"He might've just said that if it's a show about NYC in the 70s, then you have to include the writers."

Word. Despite the recently discussed schism, to have a writer involved would still be an accurate reflection of what was also going on with kids in NYC at the time.

"The Brothers" was the third record I ever bought that had crazy graff flavor on it. Found it at Hyde Park records in 88. Aside from the cover, this one is all about the b-side for me: "I Got Rhythm." This track is *still* a beast. I was even listenin' to it on repeat (x12!) last night, while bloggin' this.

The other really dope thing about the cover art for "The Brothers" single is that it was rocked by "Akiem Love Allah" aka "Akiem The Rhythm Maker", the MC in the three-man Kickin' Live Productions crew. Crazy skills, that guy.

Oh, and the first time I saw the "Needle to the Groove" cover, my brain almost oozed outta' my ears. So much flavor.

Appreciate the comments, DJ Mane One!

darrell d said...

My first 2 would be the Just Ice and the Mantronix with the Rap Pack coming in at #3.

I copped(stole/took with use of force/borrowed) the Brothers Lp from the homie Chino D who is from the bronx. that was about 8 years ago. i still have yet to listen to it.

I had one of the illest digging experiences at Hyde Park records in Chicago back in 2009. one of the illest record stores i've ever been in. I covered that store in the first "Red Beans and Rice" video.

darrell d said...

oh yeah, you need to explain why you chose the Basquiat cover. i know dude is heavy to a lot of folks but that cover sucks.

St. Paco said...

LOL @ I copped/stole/took with use of force/borrowed the Brothers..from the homie Chino D

Yeah, man. I miss those good ol' days of hittin' up Hype Park Records. Scored some serious gems there back in the day. My father hooked me up on that spot around 85 or 86. Of course, I recall seeing it in the Red Beans & Rice documentary.

"...you need to explain why you chose the Basquiat cover."

My rationale behind the #1 pick is due to the way Basquiat was "writing" graff in its purest, most basic form. But clever sayings that often went along with the SAMO tag (shared with his partner in crime) brought depth to that very basic writing; substance over style. As such, SAMO got mad fame for being different than the typical taggers.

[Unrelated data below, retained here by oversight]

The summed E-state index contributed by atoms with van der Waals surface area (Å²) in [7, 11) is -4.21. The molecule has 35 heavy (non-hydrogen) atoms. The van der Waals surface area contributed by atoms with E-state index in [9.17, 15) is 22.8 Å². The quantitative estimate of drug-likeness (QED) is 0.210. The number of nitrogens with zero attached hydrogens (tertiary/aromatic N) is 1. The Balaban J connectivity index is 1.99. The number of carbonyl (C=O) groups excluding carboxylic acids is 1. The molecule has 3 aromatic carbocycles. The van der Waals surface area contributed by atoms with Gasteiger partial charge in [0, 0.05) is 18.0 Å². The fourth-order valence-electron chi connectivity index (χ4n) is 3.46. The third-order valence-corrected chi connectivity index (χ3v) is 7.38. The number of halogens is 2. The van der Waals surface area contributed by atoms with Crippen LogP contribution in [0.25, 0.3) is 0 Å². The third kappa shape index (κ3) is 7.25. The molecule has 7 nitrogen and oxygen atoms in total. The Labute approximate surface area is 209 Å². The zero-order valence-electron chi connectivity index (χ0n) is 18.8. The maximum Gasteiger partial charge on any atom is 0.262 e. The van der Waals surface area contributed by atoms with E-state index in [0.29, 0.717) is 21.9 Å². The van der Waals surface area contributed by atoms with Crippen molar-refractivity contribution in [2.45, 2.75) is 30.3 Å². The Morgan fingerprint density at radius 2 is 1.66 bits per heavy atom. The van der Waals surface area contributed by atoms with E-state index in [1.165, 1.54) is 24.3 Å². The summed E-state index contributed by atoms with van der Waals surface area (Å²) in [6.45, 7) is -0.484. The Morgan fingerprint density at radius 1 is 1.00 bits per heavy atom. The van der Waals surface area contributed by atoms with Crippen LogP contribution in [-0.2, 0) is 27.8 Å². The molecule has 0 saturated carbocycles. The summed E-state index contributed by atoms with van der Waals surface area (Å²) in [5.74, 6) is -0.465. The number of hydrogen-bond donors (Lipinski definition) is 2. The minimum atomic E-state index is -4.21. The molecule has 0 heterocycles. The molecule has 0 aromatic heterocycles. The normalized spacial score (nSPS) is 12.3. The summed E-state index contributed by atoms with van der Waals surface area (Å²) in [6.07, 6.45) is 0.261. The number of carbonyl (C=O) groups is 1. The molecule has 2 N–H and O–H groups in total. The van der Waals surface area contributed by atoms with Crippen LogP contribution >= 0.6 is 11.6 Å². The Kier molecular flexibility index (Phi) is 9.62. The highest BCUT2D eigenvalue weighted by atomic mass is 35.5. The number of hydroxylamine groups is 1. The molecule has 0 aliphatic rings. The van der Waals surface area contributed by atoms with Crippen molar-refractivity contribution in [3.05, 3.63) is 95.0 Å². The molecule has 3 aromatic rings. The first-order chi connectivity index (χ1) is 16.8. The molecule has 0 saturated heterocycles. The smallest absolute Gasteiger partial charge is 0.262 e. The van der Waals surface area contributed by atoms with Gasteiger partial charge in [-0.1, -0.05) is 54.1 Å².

And you can say that the art sucks (to each his own, right?) but that joint is mad iconic. There's even a limited edition record case that came out last year, featuring graphic elements from this cover image. And you’ve probably seen the re-release of the actual record itself...

Now, the cover image is very abstract, which throws folks who aren’t into abstract art. I actually like abstract art (heck, a lot of MY work is abstract), so I can dig it on that level.

It just now occurred to me, but if you look at some of the classic jazz records of the 1960s, many had abstract art on the covers. The records by Stan Getz immediately come to mind. This piece is quite comparable, I think, to that flavor.

As you prolly know, this record is a "Holy Grail" record for folks, too. Like Baquiat's art, but really because of it, that 12-inch transcended the DJ crate to become a collectible, desired by even non-deejays.

On top of all that, the "Beat Bop" track itself is classically dope and has a place of influence in the history of hip-hop music.

A final thing that's ill about this record, in a geeky, historical sense, is that Basquiat paid for the studio session. He had blown up in the art world and had the cash, and had apparently intended to spit on the track as well, but Rammellzee and K. Rob aced him out. Heh.

So, yeah, the #1 spot for a several different, and also maybe deeper reasons.

Glad you asked!

darrell d said...

i can dig it.

i wish i did own that record. it used to be the #1 sought after rap record until a few years ago and i did hear that cats outsie of hip hop were looking for it. i have a buddy back in milwaukee who has a sealed copy of it.

i'm sure i saw the record case as well. i think it was a 45 case.